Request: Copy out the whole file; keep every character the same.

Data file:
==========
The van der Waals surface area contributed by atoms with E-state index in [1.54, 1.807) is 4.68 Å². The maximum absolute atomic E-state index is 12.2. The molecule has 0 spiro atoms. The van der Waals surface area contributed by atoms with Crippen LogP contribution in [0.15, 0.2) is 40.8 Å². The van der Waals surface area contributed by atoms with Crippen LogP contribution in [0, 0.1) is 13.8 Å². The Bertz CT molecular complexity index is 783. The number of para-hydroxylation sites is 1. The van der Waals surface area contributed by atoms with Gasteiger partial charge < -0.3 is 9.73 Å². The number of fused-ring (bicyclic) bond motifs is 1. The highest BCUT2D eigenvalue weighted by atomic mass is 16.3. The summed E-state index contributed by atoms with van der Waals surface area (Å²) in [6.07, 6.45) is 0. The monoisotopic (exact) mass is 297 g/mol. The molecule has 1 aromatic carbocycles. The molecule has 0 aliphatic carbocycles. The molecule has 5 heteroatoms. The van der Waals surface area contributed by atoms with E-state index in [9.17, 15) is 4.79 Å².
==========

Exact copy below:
The van der Waals surface area contributed by atoms with E-state index in [1.54, 1.807) is 4.68 Å². The maximum absolute atomic E-state index is 12.2. The molecule has 0 spiro atoms. The van der Waals surface area contributed by atoms with Crippen LogP contribution in [0.15, 0.2) is 40.8 Å². The van der Waals surface area contributed by atoms with Crippen LogP contribution in [0, 0.1) is 13.8 Å². The Bertz CT molecular complexity index is 783. The number of para-hydroxylation sites is 1. The van der Waals surface area contributed by atoms with Gasteiger partial charge < -0.3 is 9.73 Å². The number of fused-ring (bicyclic) bond motifs is 1. The highest BCUT2D eigenvalue weighted by atomic mass is 16.3. The summed E-state index contributed by atoms with van der Waals surface area (Å²) in [6.07, 6.45) is 0. The monoisotopic (exact) mass is 297 g/mol. The molecule has 1 aromatic carbocycles. The molecule has 0 aliphatic carbocycles. The molecule has 5 heteroatoms. The van der Waals surface area contributed by atoms with E-state index in [9.17, 15) is 4.79 Å².